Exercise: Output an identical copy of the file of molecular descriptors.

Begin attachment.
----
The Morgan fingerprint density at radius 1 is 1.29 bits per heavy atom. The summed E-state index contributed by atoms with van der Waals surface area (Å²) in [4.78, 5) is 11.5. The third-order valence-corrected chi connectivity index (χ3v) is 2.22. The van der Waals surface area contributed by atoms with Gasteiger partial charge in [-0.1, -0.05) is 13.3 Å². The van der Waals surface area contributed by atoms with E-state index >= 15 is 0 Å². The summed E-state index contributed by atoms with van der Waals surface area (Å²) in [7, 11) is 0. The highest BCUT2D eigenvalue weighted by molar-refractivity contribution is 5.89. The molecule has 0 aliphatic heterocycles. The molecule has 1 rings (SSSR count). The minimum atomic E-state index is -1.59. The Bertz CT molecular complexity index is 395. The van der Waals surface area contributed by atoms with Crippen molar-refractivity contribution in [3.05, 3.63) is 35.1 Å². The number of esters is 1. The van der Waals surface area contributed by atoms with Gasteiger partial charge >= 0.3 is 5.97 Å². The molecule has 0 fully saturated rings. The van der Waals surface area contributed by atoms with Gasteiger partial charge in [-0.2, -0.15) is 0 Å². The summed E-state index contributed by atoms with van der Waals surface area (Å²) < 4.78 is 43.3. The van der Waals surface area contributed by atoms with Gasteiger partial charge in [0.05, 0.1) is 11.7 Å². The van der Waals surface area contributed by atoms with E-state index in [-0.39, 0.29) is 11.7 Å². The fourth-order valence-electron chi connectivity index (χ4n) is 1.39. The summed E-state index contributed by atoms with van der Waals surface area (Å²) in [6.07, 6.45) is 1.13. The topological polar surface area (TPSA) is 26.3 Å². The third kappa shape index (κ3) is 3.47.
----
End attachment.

The Morgan fingerprint density at radius 1 is 1.29 bits per heavy atom. The summed E-state index contributed by atoms with van der Waals surface area (Å²) in [4.78, 5) is 11.5. The third-order valence-corrected chi connectivity index (χ3v) is 2.22. The van der Waals surface area contributed by atoms with Gasteiger partial charge in [-0.1, -0.05) is 13.3 Å². The van der Waals surface area contributed by atoms with E-state index >= 15 is 0 Å². The summed E-state index contributed by atoms with van der Waals surface area (Å²) in [7, 11) is 0. The highest BCUT2D eigenvalue weighted by molar-refractivity contribution is 5.89. The molecule has 0 aliphatic heterocycles. The molecule has 1 rings (SSSR count). The minimum atomic E-state index is -1.59. The Bertz CT molecular complexity index is 395. The van der Waals surface area contributed by atoms with Crippen molar-refractivity contribution in [3.05, 3.63) is 35.1 Å². The number of esters is 1. The van der Waals surface area contributed by atoms with Gasteiger partial charge >= 0.3 is 5.97 Å². The molecule has 0 fully saturated rings. The van der Waals surface area contributed by atoms with Gasteiger partial charge in [-0.2, -0.15) is 0 Å². The summed E-state index contributed by atoms with van der Waals surface area (Å²) < 4.78 is 43.3. The van der Waals surface area contributed by atoms with Gasteiger partial charge in [0.05, 0.1) is 11.7 Å². The van der Waals surface area contributed by atoms with E-state index in [-0.39, 0.29) is 11.7 Å². The fourth-order valence-electron chi connectivity index (χ4n) is 1.39. The summed E-state index contributed by atoms with van der Waals surface area (Å²) in [6.07, 6.45) is 1.13. The topological polar surface area (TPSA) is 26.3 Å². The third kappa shape index (κ3) is 3.47.